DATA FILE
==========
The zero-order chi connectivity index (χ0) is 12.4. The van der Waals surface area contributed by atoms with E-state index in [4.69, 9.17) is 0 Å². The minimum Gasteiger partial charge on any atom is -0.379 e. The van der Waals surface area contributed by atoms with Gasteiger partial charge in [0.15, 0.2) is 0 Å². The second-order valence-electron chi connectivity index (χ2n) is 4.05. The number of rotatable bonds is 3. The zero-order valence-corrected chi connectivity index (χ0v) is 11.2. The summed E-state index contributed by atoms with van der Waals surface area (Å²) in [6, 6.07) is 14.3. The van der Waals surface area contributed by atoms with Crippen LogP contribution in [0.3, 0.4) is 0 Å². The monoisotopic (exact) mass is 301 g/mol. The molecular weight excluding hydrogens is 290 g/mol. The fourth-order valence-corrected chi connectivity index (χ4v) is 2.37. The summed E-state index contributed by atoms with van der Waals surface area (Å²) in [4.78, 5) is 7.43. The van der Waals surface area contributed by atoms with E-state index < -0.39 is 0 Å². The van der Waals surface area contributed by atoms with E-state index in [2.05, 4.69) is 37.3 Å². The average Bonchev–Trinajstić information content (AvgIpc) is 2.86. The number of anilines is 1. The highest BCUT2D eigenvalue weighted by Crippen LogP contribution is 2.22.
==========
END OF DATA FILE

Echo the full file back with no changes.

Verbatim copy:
The zero-order chi connectivity index (χ0) is 12.4. The van der Waals surface area contributed by atoms with E-state index in [4.69, 9.17) is 0 Å². The minimum Gasteiger partial charge on any atom is -0.379 e. The van der Waals surface area contributed by atoms with Gasteiger partial charge in [0.15, 0.2) is 0 Å². The second-order valence-electron chi connectivity index (χ2n) is 4.05. The number of rotatable bonds is 3. The zero-order valence-corrected chi connectivity index (χ0v) is 11.2. The summed E-state index contributed by atoms with van der Waals surface area (Å²) in [6, 6.07) is 14.3. The van der Waals surface area contributed by atoms with Crippen LogP contribution in [0.3, 0.4) is 0 Å². The monoisotopic (exact) mass is 301 g/mol. The molecular weight excluding hydrogens is 290 g/mol. The fourth-order valence-corrected chi connectivity index (χ4v) is 2.37. The summed E-state index contributed by atoms with van der Waals surface area (Å²) in [4.78, 5) is 7.43. The van der Waals surface area contributed by atoms with E-state index < -0.39 is 0 Å². The van der Waals surface area contributed by atoms with E-state index in [2.05, 4.69) is 37.3 Å². The average Bonchev–Trinajstić information content (AvgIpc) is 2.86. The number of anilines is 1. The highest BCUT2D eigenvalue weighted by Crippen LogP contribution is 2.22.